On Sindh Talk Blog...
Things you did not know about Sindhis
There is little chance for the reader to know much about this Asian ethnic group, even though they are largely met on the streets of developed western countries like the United States, Canada, and the United Kingdom. People associate them with color and culture, but in the same measure, with struggle and migration. We now try to get a greater insight in what life seems like in the eyes of Sindhis, a population that even in these seemingly static times, it is trying to find a place of its own in this world.
How it all started; how things are today
Imagine a world divided by customs and beliefs – this is what the borders of Pakistan looked like in 1947 when it gained its independence. Large ethnic groups had to migrate from north of India to south Pakistan and vice versa – while approximately 6 million Hindus and Sikhs migrated to India, a similar number of Muslims moved to Pakistan. It was expected that the Sindhi group would remain in the Sindh region in Pakistan, however as time passed by, and things did not get to seem any calmer, they decided to leave for India. Problems such as violence and, most of all, an increasing influx of Muslim refugees from Gujarat, Uttar Pradesh, Bihar and Rajasthan to name a few, these things marked the resolution to leave homes and lands behind in search for better places and better futures – no wonder many women started to work as escorts Paris to provide for their families.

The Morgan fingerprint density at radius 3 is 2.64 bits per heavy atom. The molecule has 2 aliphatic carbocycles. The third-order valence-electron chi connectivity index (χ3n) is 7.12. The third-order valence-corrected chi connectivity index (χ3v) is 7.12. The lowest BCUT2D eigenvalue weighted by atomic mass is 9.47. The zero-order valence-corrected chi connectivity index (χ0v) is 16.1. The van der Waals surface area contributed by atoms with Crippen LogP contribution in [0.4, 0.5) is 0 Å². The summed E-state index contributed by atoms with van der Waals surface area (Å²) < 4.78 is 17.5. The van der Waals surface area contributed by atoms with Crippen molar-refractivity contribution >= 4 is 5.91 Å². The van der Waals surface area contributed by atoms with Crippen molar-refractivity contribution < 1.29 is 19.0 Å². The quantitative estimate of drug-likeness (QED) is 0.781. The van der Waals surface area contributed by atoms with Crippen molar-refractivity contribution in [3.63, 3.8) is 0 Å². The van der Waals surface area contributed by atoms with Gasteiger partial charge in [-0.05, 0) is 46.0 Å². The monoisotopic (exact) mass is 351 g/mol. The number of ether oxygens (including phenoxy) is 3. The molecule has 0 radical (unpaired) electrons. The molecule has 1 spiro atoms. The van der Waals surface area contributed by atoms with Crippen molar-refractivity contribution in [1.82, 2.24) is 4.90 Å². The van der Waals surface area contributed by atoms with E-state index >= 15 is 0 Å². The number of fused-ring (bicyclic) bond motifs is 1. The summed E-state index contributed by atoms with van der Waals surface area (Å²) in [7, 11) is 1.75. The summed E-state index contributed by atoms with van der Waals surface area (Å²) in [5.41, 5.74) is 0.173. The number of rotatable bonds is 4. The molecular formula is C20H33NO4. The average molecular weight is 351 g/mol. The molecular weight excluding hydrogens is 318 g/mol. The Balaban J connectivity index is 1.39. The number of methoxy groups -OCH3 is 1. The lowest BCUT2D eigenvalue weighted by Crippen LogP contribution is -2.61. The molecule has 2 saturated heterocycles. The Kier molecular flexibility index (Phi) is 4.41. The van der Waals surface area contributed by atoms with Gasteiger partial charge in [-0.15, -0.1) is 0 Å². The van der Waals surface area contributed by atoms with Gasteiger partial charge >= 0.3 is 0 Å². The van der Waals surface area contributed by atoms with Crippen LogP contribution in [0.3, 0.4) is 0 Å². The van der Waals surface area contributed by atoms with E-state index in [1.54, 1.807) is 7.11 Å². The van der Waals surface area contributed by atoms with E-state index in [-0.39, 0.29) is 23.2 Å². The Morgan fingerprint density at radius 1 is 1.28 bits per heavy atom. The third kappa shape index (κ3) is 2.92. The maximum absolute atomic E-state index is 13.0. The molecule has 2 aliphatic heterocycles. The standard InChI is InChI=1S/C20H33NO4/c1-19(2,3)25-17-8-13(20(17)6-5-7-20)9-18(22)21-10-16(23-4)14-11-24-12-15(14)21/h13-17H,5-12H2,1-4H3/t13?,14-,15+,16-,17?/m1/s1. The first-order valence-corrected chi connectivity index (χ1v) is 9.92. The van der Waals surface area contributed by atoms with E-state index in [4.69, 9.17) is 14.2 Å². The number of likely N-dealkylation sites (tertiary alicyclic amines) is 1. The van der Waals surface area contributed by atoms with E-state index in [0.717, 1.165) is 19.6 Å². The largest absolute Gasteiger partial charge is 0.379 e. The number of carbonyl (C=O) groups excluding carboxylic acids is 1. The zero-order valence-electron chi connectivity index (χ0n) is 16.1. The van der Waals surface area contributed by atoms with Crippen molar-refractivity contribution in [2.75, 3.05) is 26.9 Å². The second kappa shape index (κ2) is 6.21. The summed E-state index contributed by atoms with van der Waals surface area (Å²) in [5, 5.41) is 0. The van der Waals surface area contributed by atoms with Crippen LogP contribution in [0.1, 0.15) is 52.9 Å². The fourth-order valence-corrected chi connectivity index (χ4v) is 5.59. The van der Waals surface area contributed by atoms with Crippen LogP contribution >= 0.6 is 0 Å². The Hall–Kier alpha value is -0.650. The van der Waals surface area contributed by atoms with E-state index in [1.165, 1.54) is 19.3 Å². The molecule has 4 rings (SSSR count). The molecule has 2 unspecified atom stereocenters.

Alas, these things did not come easy – the refugee camps had to face deeper traumas like poverty, and loss of land and national identity. It was only in time – years and decades – that Sindhis learned to fight for a voice for themselves in the Indian territory. In 1967 a great step was made as the Government of India recognized the Sindhis language as a fifteenth official language in India. However, the struggle was far from being over – in 2004 the Supreme Court of India intended to remove the word ‘Sindh’ from the national anthem reasoning that it infringed on the sovereignty of Pakistan. Fortunately, the Sindhis’ voice from diaspora was heard and it impeded this thing to happen.
Today, neither wounds of the past are completely healed, nor the is struggle over, as millions of Sindhis try to raise up from poverty. Many of them cannot find work and money is scarce; in this state of things, a lot of Sindhi girls turned escorts in order to help their families cope with limited supplies and resources. Some of them even managed to either guarantee a sure income or leave these lands entirely and find a better life with their former customers.
Sindhi population is one of the earliest to be influenced by Islam before Hindu and Buddhist cultures left their mark on this people. It is in these times that such a rich population faces decline and instability due to wars and political conflicts. But anybody can help make things better by donations; culture must not be let fade away.